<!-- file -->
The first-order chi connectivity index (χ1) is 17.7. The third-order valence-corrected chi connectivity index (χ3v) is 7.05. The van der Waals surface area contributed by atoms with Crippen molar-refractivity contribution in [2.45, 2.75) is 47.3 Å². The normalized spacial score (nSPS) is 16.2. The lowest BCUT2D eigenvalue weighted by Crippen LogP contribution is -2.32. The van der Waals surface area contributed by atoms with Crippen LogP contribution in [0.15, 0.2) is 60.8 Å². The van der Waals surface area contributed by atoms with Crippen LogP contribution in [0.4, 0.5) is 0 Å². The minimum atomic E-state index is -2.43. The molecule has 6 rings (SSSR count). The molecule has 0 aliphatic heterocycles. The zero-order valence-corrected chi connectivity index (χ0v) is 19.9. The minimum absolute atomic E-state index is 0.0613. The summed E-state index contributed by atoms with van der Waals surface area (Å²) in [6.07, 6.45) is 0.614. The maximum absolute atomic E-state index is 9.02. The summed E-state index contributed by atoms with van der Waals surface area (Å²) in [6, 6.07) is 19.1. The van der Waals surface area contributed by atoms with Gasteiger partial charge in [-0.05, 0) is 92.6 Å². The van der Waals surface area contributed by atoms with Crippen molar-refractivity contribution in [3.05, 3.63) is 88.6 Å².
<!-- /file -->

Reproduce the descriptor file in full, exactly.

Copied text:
The first-order chi connectivity index (χ1) is 17.7. The third-order valence-corrected chi connectivity index (χ3v) is 7.05. The van der Waals surface area contributed by atoms with Crippen molar-refractivity contribution in [2.45, 2.75) is 47.3 Å². The normalized spacial score (nSPS) is 16.2. The lowest BCUT2D eigenvalue weighted by Crippen LogP contribution is -2.32. The van der Waals surface area contributed by atoms with Crippen LogP contribution in [0.15, 0.2) is 60.8 Å². The van der Waals surface area contributed by atoms with Crippen LogP contribution in [0.4, 0.5) is 0 Å². The minimum atomic E-state index is -2.43. The molecule has 6 rings (SSSR count). The molecule has 0 aliphatic heterocycles. The zero-order valence-corrected chi connectivity index (χ0v) is 19.9. The minimum absolute atomic E-state index is 0.0613. The summed E-state index contributed by atoms with van der Waals surface area (Å²) in [6.07, 6.45) is 0.614. The maximum absolute atomic E-state index is 9.02. The summed E-state index contributed by atoms with van der Waals surface area (Å²) in [6, 6.07) is 19.1. The van der Waals surface area contributed by atoms with Gasteiger partial charge in [-0.05, 0) is 92.6 Å². The van der Waals surface area contributed by atoms with Crippen molar-refractivity contribution in [3.05, 3.63) is 88.6 Å².